Can a Light Trigger Get You into Trouble?

by Vern Evans

Shooters who think “light trigger equals good trigger” – often because they’ve been jerking their trigger and the lighter pull makes them miss slightly less badly – get worked up when those who’ve actually done “hair trigger” cases in court warn against them. The light pull advocates go on the Internet and scream, “It’s all a myth! Show me a case!” Very well. We’ll show you a few of them.

Hair Trigger Liabilities: Can a Light Trigger Get You into Trouble?

The first thing to understand is that it can be an issue in both criminal cases and civil lawsuits. For different reasons.

A politically motivated prosecutor wants to get a conviction out of a self-defense shooting. He knows that Murder, for which he has to show malice, is going to be a high bar. Specifically when the defendant is a good citizen. The jury won’t be inclined to believe that such a person turned from kindly Doctor Jekyll into evil Mr. Hyde.

However, what if the prosecutor instead charges Manslaughter, where recklessness is the key ingredient? All he must do is convince the jury that a nice person did something careless and shot the “victim” by accident, causing death.

Ever notice that you’ve heard of justifiable homicide but never heard the phrase “justifiable accident”? Since self-defense must be an intentional act, the prosecutor just needs to convince the jury you accidentally killed the guy. As a result, a Manslaughter conviction is much more likely.

And shooters know that the lighter and shorter the trigger pull is, the more easily such an accident can happen. Particularly under stress, such as in a gunpoint situation. The good news is that light triggers are easy to shoot. The bad news is…they’re easy to shoot.

Open to Civil Suits

In civil suits, the plaintiff’s counsel may also claim that you negligently discharged a “hair-trigger” gun. Thus causing the “wrongful death” in question. Why? They’re looking for deep pockets.

Most individual defendants don’t have millions of dollars in liquid assets that the attorneys can seize to satisfy the judgment if they win. However, if you shoot a home invader and have homeowner’s insurance or shoot a carjacker or road rager and have automobile liability insurance, the insurance company has the money!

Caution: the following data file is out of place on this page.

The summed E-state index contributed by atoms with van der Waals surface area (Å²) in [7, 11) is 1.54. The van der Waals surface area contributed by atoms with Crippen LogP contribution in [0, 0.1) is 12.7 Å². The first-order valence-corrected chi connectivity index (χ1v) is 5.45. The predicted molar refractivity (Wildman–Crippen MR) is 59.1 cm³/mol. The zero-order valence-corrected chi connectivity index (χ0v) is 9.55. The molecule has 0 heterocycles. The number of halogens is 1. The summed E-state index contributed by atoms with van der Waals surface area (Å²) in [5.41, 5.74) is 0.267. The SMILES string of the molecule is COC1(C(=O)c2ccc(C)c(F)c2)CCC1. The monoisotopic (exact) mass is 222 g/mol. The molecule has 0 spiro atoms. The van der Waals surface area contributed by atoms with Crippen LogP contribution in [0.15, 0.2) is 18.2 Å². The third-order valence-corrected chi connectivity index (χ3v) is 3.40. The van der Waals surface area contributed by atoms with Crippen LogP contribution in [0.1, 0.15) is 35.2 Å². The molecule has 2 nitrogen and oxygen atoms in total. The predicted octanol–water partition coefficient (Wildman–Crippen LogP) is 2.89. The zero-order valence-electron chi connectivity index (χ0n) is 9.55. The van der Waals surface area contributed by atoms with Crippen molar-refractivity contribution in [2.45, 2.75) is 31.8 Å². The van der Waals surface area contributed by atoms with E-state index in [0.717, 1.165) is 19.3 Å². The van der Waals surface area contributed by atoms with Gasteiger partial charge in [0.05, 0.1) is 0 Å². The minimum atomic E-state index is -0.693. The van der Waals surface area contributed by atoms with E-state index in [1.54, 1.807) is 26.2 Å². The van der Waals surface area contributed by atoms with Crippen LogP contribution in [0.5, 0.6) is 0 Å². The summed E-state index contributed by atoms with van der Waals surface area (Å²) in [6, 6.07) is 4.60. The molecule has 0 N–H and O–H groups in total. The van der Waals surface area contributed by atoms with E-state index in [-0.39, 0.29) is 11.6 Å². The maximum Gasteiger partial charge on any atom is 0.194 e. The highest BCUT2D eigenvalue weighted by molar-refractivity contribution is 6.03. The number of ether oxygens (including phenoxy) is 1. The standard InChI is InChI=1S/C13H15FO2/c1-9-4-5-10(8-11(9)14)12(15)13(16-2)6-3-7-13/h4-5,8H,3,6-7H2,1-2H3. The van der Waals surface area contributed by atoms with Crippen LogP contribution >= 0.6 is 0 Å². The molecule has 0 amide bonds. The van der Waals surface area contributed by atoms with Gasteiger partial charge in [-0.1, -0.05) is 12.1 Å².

And no liability insurance company will pay off on a willful tort—your deliberate act that harmed another. Look up Terry Graham v. Texas Farm Bureau. But they do have to pay off for negligence.

Cases in Point

Naysayers cry, “Show me a case where someone got convicted over a hair trigger!” OK, here you go:

Case One – New York v. Frank Magliato

This legally-armed citizen drew his Colt Detective Special and cocked the hammer when a raging junkie threatened him with a 24-inch police baton. Magliato flinched when the man lunged at him and unintentionally discharged a .38 Special bullet that killed the attacker. Long story short, he was charged with Murder.

His attorney had framed the defense as an accident. So, the judge forbade the jury to hear any testimony as to self-defense, since self-defense was reserved for intentional acts. He was convicted of Depraved Murder under the NY statute and spent years in prison.

The best his appellate lawyers could do was get the conviction reduced to Manslaughter. A majority of the appellate court found that pointing a hair-trigger gun was sufficiently negligent to warrant that charge.

Indeed, one dissenting justice wrote that Depraved Murder was correct! The single-action pull weight of the evidence weapon was found to be four pounds at the crime lab, and the jury was so informed.

Case Two – Crown v. Allen Gossett

A Montreal police officer unintentionally killed a suspect who turned on him when his S&W Model 10 .38 “just went off.”

The defendant didn’t remember cocking the hammer. However, there were indications that it probably was in single-action mode at the time of the shot. After multiple trials, he was acquitted of Manslaughter.

Case Three – Michigan v. Charles Chase

A campus cop was arresting a dangerous felon who had disarmed and shot at a brother officer. He had his issue S&W Model 15 cocked in one hand and handcuffs in the other. When his left hand closed the last cuff, his right hand sympathetically tightened, triggering a fatal shot.